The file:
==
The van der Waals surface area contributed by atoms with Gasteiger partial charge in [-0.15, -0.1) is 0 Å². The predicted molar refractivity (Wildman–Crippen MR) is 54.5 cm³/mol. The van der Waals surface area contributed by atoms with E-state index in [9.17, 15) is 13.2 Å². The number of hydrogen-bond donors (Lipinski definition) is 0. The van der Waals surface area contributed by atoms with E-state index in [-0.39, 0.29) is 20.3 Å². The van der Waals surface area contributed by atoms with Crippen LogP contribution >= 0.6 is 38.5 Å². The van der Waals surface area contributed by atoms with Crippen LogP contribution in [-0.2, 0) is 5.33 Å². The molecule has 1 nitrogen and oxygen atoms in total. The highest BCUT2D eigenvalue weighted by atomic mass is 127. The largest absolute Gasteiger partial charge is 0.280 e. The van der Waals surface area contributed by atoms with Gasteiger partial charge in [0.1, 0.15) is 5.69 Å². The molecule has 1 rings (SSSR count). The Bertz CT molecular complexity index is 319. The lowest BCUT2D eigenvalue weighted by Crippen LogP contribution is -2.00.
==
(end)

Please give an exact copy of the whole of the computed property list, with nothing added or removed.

The van der Waals surface area contributed by atoms with Gasteiger partial charge in [-0.15, -0.1) is 0 Å². The predicted molar refractivity (Wildman–Crippen MR) is 54.5 cm³/mol. The van der Waals surface area contributed by atoms with E-state index in [9.17, 15) is 13.2 Å². The number of hydrogen-bond donors (Lipinski definition) is 0. The van der Waals surface area contributed by atoms with E-state index in [-0.39, 0.29) is 20.3 Å². The van der Waals surface area contributed by atoms with Crippen LogP contribution >= 0.6 is 38.5 Å². The van der Waals surface area contributed by atoms with Crippen LogP contribution in [-0.2, 0) is 5.33 Å². The molecule has 1 nitrogen and oxygen atoms in total. The highest BCUT2D eigenvalue weighted by atomic mass is 127. The largest absolute Gasteiger partial charge is 0.280 e. The van der Waals surface area contributed by atoms with Gasteiger partial charge in [0.1, 0.15) is 5.69 Å². The molecule has 1 rings (SSSR count). The Bertz CT molecular complexity index is 319. The lowest BCUT2D eigenvalue weighted by Crippen LogP contribution is -2.00.